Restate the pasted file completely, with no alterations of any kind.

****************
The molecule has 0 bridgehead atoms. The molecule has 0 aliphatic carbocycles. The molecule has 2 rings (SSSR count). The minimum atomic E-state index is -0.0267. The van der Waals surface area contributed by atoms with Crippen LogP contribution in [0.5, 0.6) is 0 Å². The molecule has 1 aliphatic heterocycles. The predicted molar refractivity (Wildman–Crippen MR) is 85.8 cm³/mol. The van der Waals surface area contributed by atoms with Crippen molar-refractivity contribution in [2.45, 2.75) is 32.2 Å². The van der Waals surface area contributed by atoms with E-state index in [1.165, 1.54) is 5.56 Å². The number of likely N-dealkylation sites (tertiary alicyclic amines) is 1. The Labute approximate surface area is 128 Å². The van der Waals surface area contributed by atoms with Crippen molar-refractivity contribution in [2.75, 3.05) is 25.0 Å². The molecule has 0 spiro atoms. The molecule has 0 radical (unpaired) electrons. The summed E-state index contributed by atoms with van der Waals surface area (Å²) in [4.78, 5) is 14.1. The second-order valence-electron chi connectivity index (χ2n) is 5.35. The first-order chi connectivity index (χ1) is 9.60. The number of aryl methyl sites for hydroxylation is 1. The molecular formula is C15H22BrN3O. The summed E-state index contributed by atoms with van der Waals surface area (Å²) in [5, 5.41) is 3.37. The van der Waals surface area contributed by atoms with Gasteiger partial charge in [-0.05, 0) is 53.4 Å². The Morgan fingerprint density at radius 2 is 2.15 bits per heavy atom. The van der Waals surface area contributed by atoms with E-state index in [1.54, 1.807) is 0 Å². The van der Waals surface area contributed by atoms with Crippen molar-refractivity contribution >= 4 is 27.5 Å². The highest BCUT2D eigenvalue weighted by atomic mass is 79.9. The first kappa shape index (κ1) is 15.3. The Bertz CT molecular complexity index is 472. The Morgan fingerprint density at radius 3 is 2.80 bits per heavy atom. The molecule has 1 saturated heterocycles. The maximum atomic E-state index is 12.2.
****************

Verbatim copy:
The molecule has 0 bridgehead atoms. The molecule has 0 aliphatic carbocycles. The molecule has 2 rings (SSSR count). The minimum atomic E-state index is -0.0267. The van der Waals surface area contributed by atoms with Crippen LogP contribution in [0.5, 0.6) is 0 Å². The molecule has 1 aliphatic heterocycles. The predicted molar refractivity (Wildman–Crippen MR) is 85.8 cm³/mol. The van der Waals surface area contributed by atoms with Crippen molar-refractivity contribution in [2.45, 2.75) is 32.2 Å². The van der Waals surface area contributed by atoms with E-state index in [1.165, 1.54) is 5.56 Å². The number of likely N-dealkylation sites (tertiary alicyclic amines) is 1. The Labute approximate surface area is 128 Å². The van der Waals surface area contributed by atoms with Crippen molar-refractivity contribution in [2.75, 3.05) is 25.0 Å². The molecule has 0 spiro atoms. The molecule has 0 radical (unpaired) electrons. The summed E-state index contributed by atoms with van der Waals surface area (Å²) in [4.78, 5) is 14.1. The second-order valence-electron chi connectivity index (χ2n) is 5.35. The first-order chi connectivity index (χ1) is 9.60. The number of aryl methyl sites for hydroxylation is 1. The molecular formula is C15H22BrN3O. The summed E-state index contributed by atoms with van der Waals surface area (Å²) in [5, 5.41) is 3.37. The van der Waals surface area contributed by atoms with Gasteiger partial charge in [-0.05, 0) is 53.4 Å². The Morgan fingerprint density at radius 2 is 2.15 bits per heavy atom. The van der Waals surface area contributed by atoms with E-state index in [1.54, 1.807) is 0 Å². The van der Waals surface area contributed by atoms with Crippen molar-refractivity contribution >= 4 is 27.5 Å². The highest BCUT2D eigenvalue weighted by atomic mass is 79.9. The first kappa shape index (κ1) is 15.3. The Bertz CT molecular complexity index is 472. The Morgan fingerprint density at radius 3 is 2.80 bits per heavy atom. The molecule has 1 saturated heterocycles. The maximum atomic E-state index is 12.2.